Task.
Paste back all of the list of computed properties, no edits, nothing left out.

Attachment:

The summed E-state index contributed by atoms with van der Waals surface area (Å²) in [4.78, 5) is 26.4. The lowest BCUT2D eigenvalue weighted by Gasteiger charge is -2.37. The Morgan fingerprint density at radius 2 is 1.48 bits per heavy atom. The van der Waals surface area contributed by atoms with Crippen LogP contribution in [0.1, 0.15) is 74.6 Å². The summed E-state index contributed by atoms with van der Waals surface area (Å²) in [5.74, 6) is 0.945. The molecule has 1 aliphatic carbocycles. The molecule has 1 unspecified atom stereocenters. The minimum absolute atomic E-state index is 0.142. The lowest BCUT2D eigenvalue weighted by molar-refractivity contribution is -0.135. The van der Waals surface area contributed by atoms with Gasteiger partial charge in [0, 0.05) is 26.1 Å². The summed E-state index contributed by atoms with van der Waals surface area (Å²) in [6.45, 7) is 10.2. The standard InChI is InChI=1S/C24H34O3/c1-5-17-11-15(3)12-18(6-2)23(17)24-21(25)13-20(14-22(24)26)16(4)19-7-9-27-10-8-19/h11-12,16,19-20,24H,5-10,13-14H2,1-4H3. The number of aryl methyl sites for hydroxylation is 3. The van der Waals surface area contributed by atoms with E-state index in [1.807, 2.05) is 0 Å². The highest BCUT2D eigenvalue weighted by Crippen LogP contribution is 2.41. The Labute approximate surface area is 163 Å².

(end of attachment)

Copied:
The summed E-state index contributed by atoms with van der Waals surface area (Å²) in [4.78, 5) is 26.4. The lowest BCUT2D eigenvalue weighted by Gasteiger charge is -2.37. The Morgan fingerprint density at radius 2 is 1.48 bits per heavy atom. The van der Waals surface area contributed by atoms with Crippen LogP contribution in [0.1, 0.15) is 74.6 Å². The summed E-state index contributed by atoms with van der Waals surface area (Å²) in [5.74, 6) is 0.945. The molecule has 1 aliphatic carbocycles. The molecule has 1 unspecified atom stereocenters. The minimum absolute atomic E-state index is 0.142. The lowest BCUT2D eigenvalue weighted by molar-refractivity contribution is -0.135. The van der Waals surface area contributed by atoms with Gasteiger partial charge in [0, 0.05) is 26.1 Å². The summed E-state index contributed by atoms with van der Waals surface area (Å²) in [6.45, 7) is 10.2. The standard InChI is InChI=1S/C24H34O3/c1-5-17-11-15(3)12-18(6-2)23(17)24-21(25)13-20(14-22(24)26)16(4)19-7-9-27-10-8-19/h11-12,16,19-20,24H,5-10,13-14H2,1-4H3. The number of aryl methyl sites for hydroxylation is 3. The van der Waals surface area contributed by atoms with E-state index in [1.807, 2.05) is 0 Å². The highest BCUT2D eigenvalue weighted by Crippen LogP contribution is 2.41. The Labute approximate surface area is 163 Å².